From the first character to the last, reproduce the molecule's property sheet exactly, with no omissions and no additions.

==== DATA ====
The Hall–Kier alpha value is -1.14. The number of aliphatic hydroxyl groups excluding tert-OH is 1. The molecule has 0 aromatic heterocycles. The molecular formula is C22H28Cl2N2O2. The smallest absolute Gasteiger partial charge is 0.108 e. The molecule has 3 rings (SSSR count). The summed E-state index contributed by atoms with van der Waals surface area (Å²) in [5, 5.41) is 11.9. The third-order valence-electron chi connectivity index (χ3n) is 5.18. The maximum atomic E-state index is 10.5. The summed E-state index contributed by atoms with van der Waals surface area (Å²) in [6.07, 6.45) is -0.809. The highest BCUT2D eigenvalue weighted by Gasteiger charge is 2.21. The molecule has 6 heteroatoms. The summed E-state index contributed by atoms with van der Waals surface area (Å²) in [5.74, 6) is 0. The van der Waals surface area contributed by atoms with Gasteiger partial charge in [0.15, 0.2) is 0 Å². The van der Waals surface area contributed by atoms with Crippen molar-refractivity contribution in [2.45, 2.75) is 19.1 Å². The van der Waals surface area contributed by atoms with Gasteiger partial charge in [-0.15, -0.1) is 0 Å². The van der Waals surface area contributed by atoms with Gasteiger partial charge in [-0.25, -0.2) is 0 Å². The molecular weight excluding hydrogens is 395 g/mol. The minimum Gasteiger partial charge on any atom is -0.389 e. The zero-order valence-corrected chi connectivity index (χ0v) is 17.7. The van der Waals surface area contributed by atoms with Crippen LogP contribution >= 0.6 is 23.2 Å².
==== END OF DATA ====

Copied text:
The Hall–Kier alpha value is -1.14. The number of aliphatic hydroxyl groups excluding tert-OH is 1. The molecule has 0 aromatic heterocycles. The molecular formula is C22H28Cl2N2O2. The smallest absolute Gasteiger partial charge is 0.108 e. The molecule has 3 rings (SSSR count). The summed E-state index contributed by atoms with van der Waals surface area (Å²) in [5, 5.41) is 11.9. The third-order valence-electron chi connectivity index (χ3n) is 5.18. The maximum atomic E-state index is 10.5. The summed E-state index contributed by atoms with van der Waals surface area (Å²) in [6.07, 6.45) is -0.809. The highest BCUT2D eigenvalue weighted by Gasteiger charge is 2.21. The molecule has 6 heteroatoms. The summed E-state index contributed by atoms with van der Waals surface area (Å²) in [5.74, 6) is 0. The van der Waals surface area contributed by atoms with Gasteiger partial charge in [0.15, 0.2) is 0 Å². The van der Waals surface area contributed by atoms with Crippen molar-refractivity contribution in [2.45, 2.75) is 19.1 Å². The van der Waals surface area contributed by atoms with Gasteiger partial charge in [-0.15, -0.1) is 0 Å². The van der Waals surface area contributed by atoms with Gasteiger partial charge in [-0.25, -0.2) is 0 Å². The molecular weight excluding hydrogens is 395 g/mol. The minimum Gasteiger partial charge on any atom is -0.389 e. The zero-order valence-corrected chi connectivity index (χ0v) is 17.7. The van der Waals surface area contributed by atoms with Crippen LogP contribution >= 0.6 is 23.2 Å².